University professors have a lot less stress than most of us. Unless they teach summer school, they are off between May and September and they enjoy long breaks during the school year, including a month over Christmas and New Year's and another chunk of time in the spring. Even when school is in session they don't sped too many hours in the classroom ... Working conditions tend to be cozy and civilized and there are minimal travel demands...She also mentions the great job prospects ("Universities are expected to add 305,700 adjunct and tenure-track professors by 2020").
To her credit, Adams has added a sizable addendum to her article, correcting -- but not apologizing for -- her mistakes. Unfortunately, this is far from the first time this kind of article has appeared in a major publication. Some time back, a columnist for the New York Times wrote an article suggesting that the solution to rising costs of higher education was to make professors work more than a few hours a week. An article in the New Yorker casually noted that the new head of a particular company was concerned that his employees worked "the hours of college professors" (I initially assumed they meant "way too hard" and that the boss wanted them to take a break!). What gives?
Scicurious suggests it's the curse of half-knowledge:
The vast majority of us aren't teachers or professors, but we've all been students, right? ... We thought that, because of what we saw of them in our classes, we knew what they did ... Because of this half-knowledge, people make assumptions about our jobs, assumptions that can really affect how we are perceived as people...That is no doubt part of it, but it also requires that people not think very hard. If I heard that someone made a pretty good living working only a few hours a week, it would immediately set off my implausibility alarm. I mean, what are the chances? And you'd only have to think for a moment to realize this can't be true.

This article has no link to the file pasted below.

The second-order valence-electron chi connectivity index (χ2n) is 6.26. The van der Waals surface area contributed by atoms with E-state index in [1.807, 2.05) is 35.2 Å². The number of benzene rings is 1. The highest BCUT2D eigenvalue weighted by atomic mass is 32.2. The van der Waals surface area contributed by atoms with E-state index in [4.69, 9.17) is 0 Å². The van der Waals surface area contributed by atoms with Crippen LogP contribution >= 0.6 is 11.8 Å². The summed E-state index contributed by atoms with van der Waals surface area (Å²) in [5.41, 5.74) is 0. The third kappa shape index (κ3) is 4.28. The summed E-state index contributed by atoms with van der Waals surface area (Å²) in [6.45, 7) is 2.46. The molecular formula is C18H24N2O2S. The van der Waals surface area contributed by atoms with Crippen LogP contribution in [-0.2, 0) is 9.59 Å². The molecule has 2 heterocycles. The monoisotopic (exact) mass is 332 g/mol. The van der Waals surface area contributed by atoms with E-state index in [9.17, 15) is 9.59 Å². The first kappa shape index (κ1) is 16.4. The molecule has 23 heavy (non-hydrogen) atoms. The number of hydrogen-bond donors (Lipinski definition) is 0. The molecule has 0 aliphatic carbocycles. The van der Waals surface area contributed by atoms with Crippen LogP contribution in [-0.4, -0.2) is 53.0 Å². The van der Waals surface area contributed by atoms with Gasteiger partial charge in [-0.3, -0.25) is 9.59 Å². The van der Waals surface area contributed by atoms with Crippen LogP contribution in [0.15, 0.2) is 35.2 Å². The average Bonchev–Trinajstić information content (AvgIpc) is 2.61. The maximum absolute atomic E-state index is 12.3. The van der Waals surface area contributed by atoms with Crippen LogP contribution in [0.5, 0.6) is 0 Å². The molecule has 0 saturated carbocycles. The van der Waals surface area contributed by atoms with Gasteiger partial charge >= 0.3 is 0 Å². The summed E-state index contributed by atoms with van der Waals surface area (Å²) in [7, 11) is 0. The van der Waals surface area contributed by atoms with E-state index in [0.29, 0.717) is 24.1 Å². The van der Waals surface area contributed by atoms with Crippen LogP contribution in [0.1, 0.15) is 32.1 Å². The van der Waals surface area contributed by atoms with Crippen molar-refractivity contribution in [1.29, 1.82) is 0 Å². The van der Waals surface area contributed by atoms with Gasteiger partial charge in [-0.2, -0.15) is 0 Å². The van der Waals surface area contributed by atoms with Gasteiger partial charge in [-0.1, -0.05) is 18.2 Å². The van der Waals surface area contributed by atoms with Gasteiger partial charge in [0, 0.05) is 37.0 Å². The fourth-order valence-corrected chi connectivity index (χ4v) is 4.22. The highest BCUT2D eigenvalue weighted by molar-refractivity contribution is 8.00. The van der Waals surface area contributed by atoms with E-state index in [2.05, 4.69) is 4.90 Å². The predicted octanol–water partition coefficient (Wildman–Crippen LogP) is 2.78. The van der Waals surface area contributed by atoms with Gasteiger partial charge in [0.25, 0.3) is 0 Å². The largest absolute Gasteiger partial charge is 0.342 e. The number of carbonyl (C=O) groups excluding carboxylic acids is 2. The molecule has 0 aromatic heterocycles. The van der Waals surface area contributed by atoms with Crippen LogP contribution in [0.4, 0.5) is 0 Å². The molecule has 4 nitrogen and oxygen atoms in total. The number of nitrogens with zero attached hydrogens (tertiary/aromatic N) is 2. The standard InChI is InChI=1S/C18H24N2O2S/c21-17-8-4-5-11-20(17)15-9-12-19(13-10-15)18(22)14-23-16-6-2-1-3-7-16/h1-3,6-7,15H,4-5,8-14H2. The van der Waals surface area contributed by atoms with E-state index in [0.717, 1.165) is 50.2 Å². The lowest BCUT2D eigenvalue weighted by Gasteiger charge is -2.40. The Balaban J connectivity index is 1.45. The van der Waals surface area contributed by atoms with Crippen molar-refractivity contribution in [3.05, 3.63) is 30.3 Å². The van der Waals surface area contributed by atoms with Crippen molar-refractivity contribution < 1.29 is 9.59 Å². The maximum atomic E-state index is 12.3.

Adams got hundreds of comments and letters pointing out that professors, in addition to giving a few lectures a week, also grade papers, advise students, write papers and books, go to conferences, give invited talks, etc. Adams presents this as if this came as a surprise, but that seems equally implausible. I'm going to assume she's read one or two articles about medicine or science, in which case the people discussed are inevitably professors. In fact, articles about politics occasionally cite professors as well. If she went to college, she knows that professors have office hours and grade papers. Many of the books on science and politics in the bookstore are written by faculty, as are essentially all college textbooks.
Even if she had never attended college, never interacted with a professor, and didn't read articles about higher education, a few minutes of Googling prior to writing her article would have corrected that mistake. My guess is that she didn't really think about her article before writing it and didn't consult either her own memory or Google because she -- and the others who write similar articles -- wanted this crazy claim about the lazy professor to be true. The interesting question is why she wanted it to be true. Anti-intellectualism? A desire to believe that such cushy jobs really exist? Or is this just an example of one of those ideas that are crazy enough that they inspire belief (like one of those many apocryphal "weird facts")?
*I do realize that some professors do very little work. Some people in all professions do very little work.